Quote Originally Posted by Ronald Moravec View Post
Go with the filter sold by manufacturer. Rosco gels come in large sheets and the code number is printed only in one corner. Depending on where the cuts are made, it may or may not show up.

I use the gels in green and blue as VC filters for Aristo cold light head using all the grades of each, 1/8 to full. The man who made Aristo heads put me on to it.
I'm about at the point of trying a fresh filter from Freestyle (or whomsoever retails them) just to see what happens. The sheet of rubylith came in today, though, so I'm going to test that out tonight...and if I still get fogging then I'll know something silly is going on, somewhere, although I don't know what it could be. I've developed an unexposed strip and gotten pristine white, so I know the emulsion isn't just graying over time.

Also, I never thought of using blue/green gels as cold light filters...that's pretty innovative!

Quote Originally Posted by Greg Davis View Post
I did another safelight test this morning. First, I used a CD as Ken spells out to check for other colors of light. With the vanes wide open, and the Yellow tape filter in place in the bottom, the Red tape filter in the vanes, I saw no color except yellow. Still with the vanes wide open, I exposed two pieces of paper to the safelight, one was flashed before the safelight exposure, the other afterwards. Both showed signs of fog after 3 minutes in the flashed area, none in the borders. Both showed fogging at 7 minutes in the flashed area, none in the borders. My previous test was done in a different darkroom and I cannot guarantee there wasn't a light leak.

I expect better performance with the vanes fully or partially closed.
I didn't even make it to three minutes; based on what I saw on my very-inelegant coin test, I had near-immediate, sub-1-minute fogging...but I halfway expected that with the green band that I saw. I wish I could get a picture of it; the best I can say is that it looked like a fuzzier version of the sodium spectrum that was linked-to earlier in this thread, excerpting the blue band. I know I don't have light leaks, because nothing has changed in my darkroom except this safelight and heretofore I could leave Oriental out for an hour without a trace of fogging...and that was a long, boring hour, let me tell you.

Quote Originally Posted by Ken Nadvornick View Post

If the set of filters you are using, regardless of where they came from or what material they are made of, are successfully removing all of the extraneous higher wavelengths above the sodium D-lines doublet at ~589nm, then the only other immediate explanation is that the paper emulsion sensitivity is bleeding over to some degree into that wavelength. Either because it was designed to do that, or it has aged to do that.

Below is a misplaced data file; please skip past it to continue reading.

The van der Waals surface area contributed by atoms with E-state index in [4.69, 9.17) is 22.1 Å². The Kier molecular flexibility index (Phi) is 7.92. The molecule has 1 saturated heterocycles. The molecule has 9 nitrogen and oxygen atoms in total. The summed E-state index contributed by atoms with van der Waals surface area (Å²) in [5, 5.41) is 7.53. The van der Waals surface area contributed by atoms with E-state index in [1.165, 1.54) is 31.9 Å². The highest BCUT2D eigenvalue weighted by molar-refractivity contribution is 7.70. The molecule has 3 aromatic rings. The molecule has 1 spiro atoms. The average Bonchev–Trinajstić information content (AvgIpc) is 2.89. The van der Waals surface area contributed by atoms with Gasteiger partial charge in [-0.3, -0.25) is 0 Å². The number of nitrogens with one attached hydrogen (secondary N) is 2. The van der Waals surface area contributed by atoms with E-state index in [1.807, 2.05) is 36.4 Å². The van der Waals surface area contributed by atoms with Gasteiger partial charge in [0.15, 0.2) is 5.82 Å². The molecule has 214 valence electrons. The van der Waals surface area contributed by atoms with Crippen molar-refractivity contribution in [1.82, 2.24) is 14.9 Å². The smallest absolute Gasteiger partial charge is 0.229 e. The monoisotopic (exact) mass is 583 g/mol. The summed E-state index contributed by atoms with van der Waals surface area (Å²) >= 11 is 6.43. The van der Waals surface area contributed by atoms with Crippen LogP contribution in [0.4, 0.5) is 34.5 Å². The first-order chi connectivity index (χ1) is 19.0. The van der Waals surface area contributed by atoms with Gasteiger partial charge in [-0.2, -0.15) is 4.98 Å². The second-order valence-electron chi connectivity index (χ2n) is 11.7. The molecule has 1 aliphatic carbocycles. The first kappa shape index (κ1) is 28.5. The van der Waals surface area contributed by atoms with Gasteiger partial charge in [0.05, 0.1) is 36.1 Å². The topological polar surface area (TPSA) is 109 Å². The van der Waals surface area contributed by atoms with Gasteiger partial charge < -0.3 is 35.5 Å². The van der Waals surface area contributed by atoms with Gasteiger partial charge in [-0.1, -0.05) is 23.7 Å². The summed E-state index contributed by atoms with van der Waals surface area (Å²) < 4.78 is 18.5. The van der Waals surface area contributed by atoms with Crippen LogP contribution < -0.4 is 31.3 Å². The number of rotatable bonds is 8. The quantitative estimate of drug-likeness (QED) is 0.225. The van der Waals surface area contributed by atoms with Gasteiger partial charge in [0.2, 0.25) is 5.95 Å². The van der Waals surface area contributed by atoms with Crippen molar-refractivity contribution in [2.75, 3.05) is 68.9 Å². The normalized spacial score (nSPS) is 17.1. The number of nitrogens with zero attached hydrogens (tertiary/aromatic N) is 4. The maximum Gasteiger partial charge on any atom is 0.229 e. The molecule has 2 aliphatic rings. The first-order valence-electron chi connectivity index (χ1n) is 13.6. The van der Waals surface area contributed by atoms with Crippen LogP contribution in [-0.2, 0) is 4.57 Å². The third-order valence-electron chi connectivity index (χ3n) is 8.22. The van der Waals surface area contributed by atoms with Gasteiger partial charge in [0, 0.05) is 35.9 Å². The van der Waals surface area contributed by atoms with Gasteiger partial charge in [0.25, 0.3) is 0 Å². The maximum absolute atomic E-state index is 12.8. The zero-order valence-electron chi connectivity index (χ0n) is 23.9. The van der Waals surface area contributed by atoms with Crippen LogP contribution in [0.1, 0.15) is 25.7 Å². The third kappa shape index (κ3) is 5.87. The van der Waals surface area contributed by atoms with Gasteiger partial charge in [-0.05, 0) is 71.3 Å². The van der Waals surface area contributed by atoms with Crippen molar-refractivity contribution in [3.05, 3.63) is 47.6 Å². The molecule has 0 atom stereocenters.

Or something else silly is going on. Like, say, a leaky paper safe. When I did my testing I did take new sheets of fresh paper directly from the box it came in while in total darkness, then held them in a clamshell safe that I also occasionally use to store loaded film hangers, while the Duplex warmed up. I don't really think this is it, but it is a very slight possibility.

I am now looking for some time here to go down to my darkroom and also repeat the CD wavelength check. Maybe tonight.

Perhaps my color vision is slightly different than his and I missed the very faint residual green line that 'Sundowner' observed. Since I tested on Kentmere Bromide, which should be blue-sensitive only, I would still have seen no fogging if, as he observed, all of the blue was removed.

Tests on VC paper (which I haven't done under the Duplex) would be a different story however, if there was some minor residual green remaining. And I do note that if one looks at the Rosco transmission chart for the #19 filter, there IS a very slight transmission of greens. It looks to maybe only be 2-3%. But it's definitely there, if the chart is accurate.

For the record, of late I've been using only the red LEDs because I got into working with some Slavich graded bromide, and that paper is marked as red-only safe. Then when using MGIV I've just continued with those LEDs.

Maybe it's the VC paper I'm using, then; I don't know how green-sensitive Oriental's Seagull VCFB really is, but now that I think about it my splint-print soft/hard exposures - I use Ilford's MG 00 and then the 5 - are actually pretty close to each other, time-wise. Heretofore, the hard exposures were always longer because of the one-stop light loss, and when I printed on Ilford MG-IV the exposures were usually in a 1:2 ratio. Perhaps, then, Seagull is more green sensitive and I have a compound problem. Thoughts?

Quote Originally Posted by Greg Davis View Post
My paper is a brand new box of MGWT, the paper is taken from the box, not a safe. PM me your address and I will send you some of the filter material I am using, which is the same stuff in the filters sold by Freestyle and others for these safelights. You can try it out yourself.

And as I said, I get some fogging when the vanes are wide open after three minutes, but closed down, I get much longer times while still bright enough to work easily.

I should note that I am using these Kodak instructions to perform the test.
I was going to move on to that exact Kodak test after successfully completing my ad-hoc coin test; haven't made it that far, yet.

Quote Originally Posted by Roger Cole View Post
Defective #19 filter?
I've wondered that, actually, simply because I found a LOT of information on rebuilding the Thomas with the #19 filter and when I did so I got results that seemed very atypical. Either that, or I'm really much more incompetent in the darkroom than I suspect...and that's an accomplishment!

I'm going to go in and try a test with the rubylith right now, and see where I get. I'll post some results in a bit...